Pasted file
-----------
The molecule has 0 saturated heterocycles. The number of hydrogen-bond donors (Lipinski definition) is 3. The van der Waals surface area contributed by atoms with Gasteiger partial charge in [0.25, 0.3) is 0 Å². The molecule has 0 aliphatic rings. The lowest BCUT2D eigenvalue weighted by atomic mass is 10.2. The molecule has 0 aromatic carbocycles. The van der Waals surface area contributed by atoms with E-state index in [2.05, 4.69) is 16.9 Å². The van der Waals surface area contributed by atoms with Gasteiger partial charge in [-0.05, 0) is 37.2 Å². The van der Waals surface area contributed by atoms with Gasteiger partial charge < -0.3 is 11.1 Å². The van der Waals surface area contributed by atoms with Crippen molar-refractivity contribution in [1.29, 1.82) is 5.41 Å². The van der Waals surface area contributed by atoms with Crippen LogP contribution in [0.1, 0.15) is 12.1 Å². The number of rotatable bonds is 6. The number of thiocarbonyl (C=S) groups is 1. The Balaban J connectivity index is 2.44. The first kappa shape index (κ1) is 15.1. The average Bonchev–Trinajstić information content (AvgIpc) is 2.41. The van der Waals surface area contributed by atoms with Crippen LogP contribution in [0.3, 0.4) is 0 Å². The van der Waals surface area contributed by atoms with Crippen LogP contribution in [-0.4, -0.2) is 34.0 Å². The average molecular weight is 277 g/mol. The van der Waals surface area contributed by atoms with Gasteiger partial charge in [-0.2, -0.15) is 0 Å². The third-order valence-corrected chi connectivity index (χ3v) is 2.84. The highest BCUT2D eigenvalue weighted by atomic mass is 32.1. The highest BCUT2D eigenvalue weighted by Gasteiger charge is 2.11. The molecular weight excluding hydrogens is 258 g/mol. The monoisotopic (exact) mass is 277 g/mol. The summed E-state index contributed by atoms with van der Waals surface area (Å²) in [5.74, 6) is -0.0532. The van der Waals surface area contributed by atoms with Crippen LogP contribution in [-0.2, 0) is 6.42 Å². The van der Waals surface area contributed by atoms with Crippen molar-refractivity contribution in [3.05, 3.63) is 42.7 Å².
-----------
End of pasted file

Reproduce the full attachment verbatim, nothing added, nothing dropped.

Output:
The molecule has 0 saturated heterocycles. The number of hydrogen-bond donors (Lipinski definition) is 3. The van der Waals surface area contributed by atoms with Gasteiger partial charge in [0.25, 0.3) is 0 Å². The molecule has 0 aliphatic rings. The lowest BCUT2D eigenvalue weighted by atomic mass is 10.2. The molecule has 0 aromatic carbocycles. The van der Waals surface area contributed by atoms with E-state index in [2.05, 4.69) is 16.9 Å². The van der Waals surface area contributed by atoms with Gasteiger partial charge in [-0.05, 0) is 37.2 Å². The van der Waals surface area contributed by atoms with Gasteiger partial charge < -0.3 is 11.1 Å². The van der Waals surface area contributed by atoms with Crippen molar-refractivity contribution in [1.29, 1.82) is 5.41 Å². The van der Waals surface area contributed by atoms with Crippen LogP contribution in [0.1, 0.15) is 12.1 Å². The number of rotatable bonds is 6. The number of thiocarbonyl (C=S) groups is 1. The Balaban J connectivity index is 2.44. The first kappa shape index (κ1) is 15.1. The average Bonchev–Trinajstić information content (AvgIpc) is 2.41. The van der Waals surface area contributed by atoms with Crippen LogP contribution in [0.3, 0.4) is 0 Å². The van der Waals surface area contributed by atoms with Crippen LogP contribution in [-0.4, -0.2) is 34.0 Å². The average molecular weight is 277 g/mol. The van der Waals surface area contributed by atoms with Gasteiger partial charge in [-0.2, -0.15) is 0 Å². The third-order valence-corrected chi connectivity index (χ3v) is 2.84. The highest BCUT2D eigenvalue weighted by atomic mass is 32.1. The highest BCUT2D eigenvalue weighted by Gasteiger charge is 2.11. The molecular weight excluding hydrogens is 258 g/mol. The monoisotopic (exact) mass is 277 g/mol. The summed E-state index contributed by atoms with van der Waals surface area (Å²) in [5.74, 6) is -0.0532. The van der Waals surface area contributed by atoms with Crippen LogP contribution in [-0.2, 0) is 6.42 Å². The van der Waals surface area contributed by atoms with Crippen molar-refractivity contribution in [3.05, 3.63) is 42.7 Å².